The Pirate Party, which first rose to prominence in Sweden during June's European elections, has now been officially launched in Finland, the group's leader said on Wednesday.
Finnish Pirate Party Chairman Pasi Palmulehto told AFP that the organisation, which like its Swedish counterpart calls for more relaxed laws on Internet downloading, has successfully gathered the required support to legally create a political group in the Nordic country.
"We are delighted to have been able to collect the necessary 5,000 signatures," Palmulehto told AFP, adding that it would now feature in the official party register of Finland's Ministry of Justice.
He said the party would call for "a reform of copyright laws, protecting privacy and freedom of speech as well as transparency in politics."
Palmulehto said the Finnish Pirate Party would look to stand in future local, national and European elections in Finland.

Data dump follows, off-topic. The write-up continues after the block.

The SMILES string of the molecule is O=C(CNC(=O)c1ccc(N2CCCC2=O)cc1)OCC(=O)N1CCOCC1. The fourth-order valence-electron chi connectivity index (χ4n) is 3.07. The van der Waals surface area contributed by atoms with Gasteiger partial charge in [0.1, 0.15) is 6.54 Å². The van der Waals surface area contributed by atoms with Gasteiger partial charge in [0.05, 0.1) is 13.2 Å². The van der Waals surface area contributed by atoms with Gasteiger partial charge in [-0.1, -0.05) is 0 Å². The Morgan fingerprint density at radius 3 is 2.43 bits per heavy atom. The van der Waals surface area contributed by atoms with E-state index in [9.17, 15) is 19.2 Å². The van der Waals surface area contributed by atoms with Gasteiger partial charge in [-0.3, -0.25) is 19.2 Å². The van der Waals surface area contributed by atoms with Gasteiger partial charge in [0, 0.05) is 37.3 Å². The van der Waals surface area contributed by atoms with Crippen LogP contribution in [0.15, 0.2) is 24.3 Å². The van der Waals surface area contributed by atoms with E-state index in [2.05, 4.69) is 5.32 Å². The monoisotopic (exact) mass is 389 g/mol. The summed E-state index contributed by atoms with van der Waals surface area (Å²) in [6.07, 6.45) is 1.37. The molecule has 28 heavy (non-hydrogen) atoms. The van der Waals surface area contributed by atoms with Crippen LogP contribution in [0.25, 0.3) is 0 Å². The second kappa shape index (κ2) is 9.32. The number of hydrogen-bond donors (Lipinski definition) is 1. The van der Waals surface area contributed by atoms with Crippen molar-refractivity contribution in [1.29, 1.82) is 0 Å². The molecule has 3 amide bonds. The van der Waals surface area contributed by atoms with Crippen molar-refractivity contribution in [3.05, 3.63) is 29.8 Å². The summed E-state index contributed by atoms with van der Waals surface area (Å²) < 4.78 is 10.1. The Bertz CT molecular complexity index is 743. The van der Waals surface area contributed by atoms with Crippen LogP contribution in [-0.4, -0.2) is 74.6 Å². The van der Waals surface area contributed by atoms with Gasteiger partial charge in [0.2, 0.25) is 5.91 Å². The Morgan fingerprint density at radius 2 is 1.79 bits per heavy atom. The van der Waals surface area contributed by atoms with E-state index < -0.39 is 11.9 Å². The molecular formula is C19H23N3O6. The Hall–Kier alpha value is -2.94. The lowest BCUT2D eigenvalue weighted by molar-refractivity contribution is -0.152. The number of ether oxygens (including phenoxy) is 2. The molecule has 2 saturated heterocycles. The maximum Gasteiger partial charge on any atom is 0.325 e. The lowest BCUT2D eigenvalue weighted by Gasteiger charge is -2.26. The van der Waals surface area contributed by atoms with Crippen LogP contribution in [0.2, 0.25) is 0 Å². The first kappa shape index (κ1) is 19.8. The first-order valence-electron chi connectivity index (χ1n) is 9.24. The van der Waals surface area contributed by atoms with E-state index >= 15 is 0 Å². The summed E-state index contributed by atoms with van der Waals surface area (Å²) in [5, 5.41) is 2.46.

Copyright holder organisations in Finland were outraged at the news of the group's formation.
"We are absolutely against the idea that any political party can give their support to the idea of free use of protected content," said Arto Alaspaeae, the director of IFPI Finland (International Federation of the Phonographic Industry).
According to their website, the Finnish Pirate Party wants to decriminalise illicit filesharing, drastically cut the length of copyright protection and abolish software and pharmaceutical patents.
Sweden's Pirate Party stood on a similar platform in June's European elections, picking up 7.1 percent of the popular vote.
Following that success, copycat groups sprang up in Britain, the Czech Republic and Australia among other countries.
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